International Cook-Off teaches culture through food and competition

Mckenna Corson

The International Cook-Off brought diverse foods from across the globe into the Kent State Student Center Ballroom for attendees and judges to select which country’s food reigned supreme.

Bangladesh, Brazil, India, Nepal, Saudi Arabia and South Korea went head to head in Thursday night’s competition, leaving the fate of deciding the best meal in the hands of three judges and over 900 attendees.

The International Cook-Off, hosted by the Office of Global Education with Kent State Dining Services, is a part of International Education Week. Thursday marked the seventh annual Cook-Off, and the turnout was among the greatest the event has ever seen.

Rich scents of spices and herbs danced around the ballroom as the six countries served plates of traditional meals and beverages to hungry attendees. People of all age and race went from table to table, taking in new cultures, trying new things and enjoying the free food and drinks.

Angela Schwarzer, an advisor for the Office of Global Education and head of this year’s International Cook-Off, explained the idea behind the event.

“It’s all about sharing food with different people from different countries,” Schwarzer said. “People bond through food. It’s easier for domestic and international students to learn about new cultures. People from a different culture are right there for students to ask questions about the food’s history or why a specific ingredient was chosen.”

Each Cook-Off features a mix of different countries, which are selected by the Kent State Dining Services chefs. According to Schwarzer, only six teams are allowed to compete each year, so the chefs decide the competitors based off of the diversity of each team’s submitted recipe.

The chefs then work with the teams during meal preparation, but the international students are the ones who do the cooking.

While the attendees sampled their way around the ballroom, emcee Justin Hilton senior associate vice president for university relations, interviewed members of the cooking teams, judges and even President Beverly Warren. The interviews were broadcasted onto a screen in the Ballroom for everyone to watch.

Attendees had a wide range of reasons behind coming to the International Cook-Off. Sydney Reid, a freshman teaching english as a second language major, and Dhanijsha Branham, a junior speech pathology and audiology major, came to support their friends competing on one of the teams.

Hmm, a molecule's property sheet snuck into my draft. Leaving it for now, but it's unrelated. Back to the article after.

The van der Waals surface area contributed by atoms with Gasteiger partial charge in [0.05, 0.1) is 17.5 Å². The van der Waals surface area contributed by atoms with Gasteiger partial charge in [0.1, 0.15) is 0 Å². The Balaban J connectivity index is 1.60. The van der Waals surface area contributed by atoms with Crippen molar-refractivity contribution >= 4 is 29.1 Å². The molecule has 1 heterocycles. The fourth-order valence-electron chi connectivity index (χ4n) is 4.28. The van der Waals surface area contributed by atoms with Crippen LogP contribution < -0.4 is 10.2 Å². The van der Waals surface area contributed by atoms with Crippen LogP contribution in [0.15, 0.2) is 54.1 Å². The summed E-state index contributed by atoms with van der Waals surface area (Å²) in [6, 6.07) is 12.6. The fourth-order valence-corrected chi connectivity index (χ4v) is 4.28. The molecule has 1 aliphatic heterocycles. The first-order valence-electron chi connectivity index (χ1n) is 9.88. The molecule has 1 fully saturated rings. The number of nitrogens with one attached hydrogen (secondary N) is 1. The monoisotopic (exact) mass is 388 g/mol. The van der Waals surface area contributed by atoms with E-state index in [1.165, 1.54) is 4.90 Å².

“We came for our friends in South Korea and to see other cultures, but we also like free food,” Reid said.

“This is also an opportunity for students to experience something different and learn, which is very important,” Branham said.

Tejaswini Galla, a digital sciences graduate student from India, cheered on the Indian team.

“My friends are participating, and I get the opportunity to taste so many different types of food without leaving one room,” Galla said.

When asked what country’s food was her favorite, Galla responded, “Obviously India. It’s all in the spices.”

To prevent judges Kathy Spicer, outreach program manager in the provost’s office; Jim Bracken, dean of the Universities Libraries; and Victor Torres from having all the fun in deciding the winners, the People’s Choice Award was added to the first, second and third place awards. Attendees were able to vote for their favorite country by texting a specific number.

As the Cook-Off drew to a close and people were full of food, the winner announcements started.

With applause following each announcement, Bangladesh won third place, India won second and Saudi Arabia came in first. India then won the People’s Choice Award.

Each team member received a certificate, winners won medals and first place won a trophy.

Schwarzer was thrilled with the outcome of the Cook-Off, and said there was little she’d like to change for next year’s Cook-Off.

“I’d like to see even more people come, like domestic students and Kent community members,” she said.

The recipes the teams used can be found on the Office of Global Education’s website.

Mckenna Corson is the international and grad affairs reporter, contact her at [email protected].